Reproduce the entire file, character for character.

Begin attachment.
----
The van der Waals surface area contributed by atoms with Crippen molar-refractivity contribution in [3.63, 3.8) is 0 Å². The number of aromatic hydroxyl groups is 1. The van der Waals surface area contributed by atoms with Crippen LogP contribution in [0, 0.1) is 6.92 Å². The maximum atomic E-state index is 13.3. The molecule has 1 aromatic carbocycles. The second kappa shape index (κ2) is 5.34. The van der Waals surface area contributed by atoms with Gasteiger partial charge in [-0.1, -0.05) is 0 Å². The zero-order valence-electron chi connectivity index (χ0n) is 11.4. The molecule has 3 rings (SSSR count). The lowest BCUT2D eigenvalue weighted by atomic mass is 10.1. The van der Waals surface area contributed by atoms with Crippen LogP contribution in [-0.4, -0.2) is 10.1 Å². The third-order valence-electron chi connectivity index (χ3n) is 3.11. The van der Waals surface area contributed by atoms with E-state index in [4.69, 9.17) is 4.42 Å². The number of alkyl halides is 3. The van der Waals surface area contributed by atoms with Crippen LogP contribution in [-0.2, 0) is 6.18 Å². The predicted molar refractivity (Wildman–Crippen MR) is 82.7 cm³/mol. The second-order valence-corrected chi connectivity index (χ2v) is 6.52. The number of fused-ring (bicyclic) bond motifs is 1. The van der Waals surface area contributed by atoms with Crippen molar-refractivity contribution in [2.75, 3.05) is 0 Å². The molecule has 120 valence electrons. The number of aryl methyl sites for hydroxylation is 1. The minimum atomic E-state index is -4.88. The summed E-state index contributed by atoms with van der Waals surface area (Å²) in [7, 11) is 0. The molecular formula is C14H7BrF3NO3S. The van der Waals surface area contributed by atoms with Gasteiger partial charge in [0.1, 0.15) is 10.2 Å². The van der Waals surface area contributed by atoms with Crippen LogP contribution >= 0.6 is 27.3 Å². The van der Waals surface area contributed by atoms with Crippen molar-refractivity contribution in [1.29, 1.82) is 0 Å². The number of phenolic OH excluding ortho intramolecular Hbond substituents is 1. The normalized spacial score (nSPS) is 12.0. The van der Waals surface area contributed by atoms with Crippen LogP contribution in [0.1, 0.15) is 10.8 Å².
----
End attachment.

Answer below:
The van der Waals surface area contributed by atoms with Crippen molar-refractivity contribution in [3.63, 3.8) is 0 Å². The number of aromatic hydroxyl groups is 1. The van der Waals surface area contributed by atoms with Crippen LogP contribution in [0, 0.1) is 6.92 Å². The maximum atomic E-state index is 13.3. The molecule has 1 aromatic carbocycles. The second kappa shape index (κ2) is 5.34. The van der Waals surface area contributed by atoms with Gasteiger partial charge in [-0.1, -0.05) is 0 Å². The zero-order valence-electron chi connectivity index (χ0n) is 11.4. The molecule has 3 rings (SSSR count). The lowest BCUT2D eigenvalue weighted by atomic mass is 10.1. The van der Waals surface area contributed by atoms with Crippen LogP contribution in [-0.4, -0.2) is 10.1 Å². The third-order valence-electron chi connectivity index (χ3n) is 3.11. The van der Waals surface area contributed by atoms with E-state index in [4.69, 9.17) is 4.42 Å². The number of alkyl halides is 3. The van der Waals surface area contributed by atoms with Crippen LogP contribution in [-0.2, 0) is 6.18 Å². The predicted molar refractivity (Wildman–Crippen MR) is 82.7 cm³/mol. The second-order valence-corrected chi connectivity index (χ2v) is 6.52. The number of fused-ring (bicyclic) bond motifs is 1. The van der Waals surface area contributed by atoms with Crippen molar-refractivity contribution in [2.75, 3.05) is 0 Å². The molecule has 120 valence electrons. The number of aryl methyl sites for hydroxylation is 1. The minimum atomic E-state index is -4.88. The summed E-state index contributed by atoms with van der Waals surface area (Å²) in [7, 11) is 0. The molecular formula is C14H7BrF3NO3S. The van der Waals surface area contributed by atoms with Gasteiger partial charge in [0.1, 0.15) is 10.2 Å². The van der Waals surface area contributed by atoms with Crippen LogP contribution >= 0.6 is 27.3 Å². The van der Waals surface area contributed by atoms with Crippen molar-refractivity contribution in [1.29, 1.82) is 0 Å². The number of phenolic OH excluding ortho intramolecular Hbond substituents is 1. The normalized spacial score (nSPS) is 12.0. The van der Waals surface area contributed by atoms with Crippen LogP contribution in [0.1, 0.15) is 10.8 Å².